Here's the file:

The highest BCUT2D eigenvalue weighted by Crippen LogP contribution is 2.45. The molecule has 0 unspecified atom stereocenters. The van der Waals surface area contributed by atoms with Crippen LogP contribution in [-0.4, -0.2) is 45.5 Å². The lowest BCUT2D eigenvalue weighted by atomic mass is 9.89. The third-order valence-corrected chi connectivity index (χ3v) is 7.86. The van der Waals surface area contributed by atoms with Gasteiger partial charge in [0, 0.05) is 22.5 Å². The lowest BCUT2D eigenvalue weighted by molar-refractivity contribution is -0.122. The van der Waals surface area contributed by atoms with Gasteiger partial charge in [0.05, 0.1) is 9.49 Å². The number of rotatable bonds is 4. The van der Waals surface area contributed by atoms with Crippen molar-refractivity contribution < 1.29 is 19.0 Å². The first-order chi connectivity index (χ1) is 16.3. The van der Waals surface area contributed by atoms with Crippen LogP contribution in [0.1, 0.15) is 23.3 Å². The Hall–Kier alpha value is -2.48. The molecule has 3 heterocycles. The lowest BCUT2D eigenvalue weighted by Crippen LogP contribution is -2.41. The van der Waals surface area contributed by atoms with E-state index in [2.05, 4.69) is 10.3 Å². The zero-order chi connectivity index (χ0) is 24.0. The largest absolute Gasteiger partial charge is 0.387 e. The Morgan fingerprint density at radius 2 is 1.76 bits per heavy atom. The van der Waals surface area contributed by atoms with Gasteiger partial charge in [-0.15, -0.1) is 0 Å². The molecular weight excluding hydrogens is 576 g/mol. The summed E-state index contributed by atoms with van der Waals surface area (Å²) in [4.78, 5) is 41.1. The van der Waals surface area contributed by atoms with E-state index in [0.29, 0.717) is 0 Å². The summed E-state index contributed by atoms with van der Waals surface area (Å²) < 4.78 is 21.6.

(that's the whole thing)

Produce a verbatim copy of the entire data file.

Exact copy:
The highest BCUT2D eigenvalue weighted by Crippen LogP contribution is 2.45. The molecule has 0 unspecified atom stereocenters. The van der Waals surface area contributed by atoms with Crippen LogP contribution in [-0.4, -0.2) is 45.5 Å². The lowest BCUT2D eigenvalue weighted by atomic mass is 9.89. The third-order valence-corrected chi connectivity index (χ3v) is 7.86. The van der Waals surface area contributed by atoms with Gasteiger partial charge in [0, 0.05) is 22.5 Å². The lowest BCUT2D eigenvalue weighted by molar-refractivity contribution is -0.122. The van der Waals surface area contributed by atoms with Gasteiger partial charge in [0.05, 0.1) is 9.49 Å². The number of rotatable bonds is 4. The van der Waals surface area contributed by atoms with Crippen molar-refractivity contribution < 1.29 is 19.0 Å². The first-order chi connectivity index (χ1) is 16.3. The van der Waals surface area contributed by atoms with Crippen LogP contribution in [0.1, 0.15) is 23.3 Å². The Hall–Kier alpha value is -2.48. The molecule has 3 heterocycles. The lowest BCUT2D eigenvalue weighted by Crippen LogP contribution is -2.41. The van der Waals surface area contributed by atoms with E-state index in [2.05, 4.69) is 10.3 Å². The zero-order chi connectivity index (χ0) is 24.0. The largest absolute Gasteiger partial charge is 0.387 e. The Morgan fingerprint density at radius 2 is 1.76 bits per heavy atom. The van der Waals surface area contributed by atoms with Gasteiger partial charge in [-0.15, -0.1) is 0 Å². The molecular weight excluding hydrogens is 576 g/mol. The summed E-state index contributed by atoms with van der Waals surface area (Å²) in [4.78, 5) is 41.1. The van der Waals surface area contributed by atoms with E-state index in [0.29, 0.717) is 0 Å². The summed E-state index contributed by atoms with van der Waals surface area (Å²) < 4.78 is 21.6.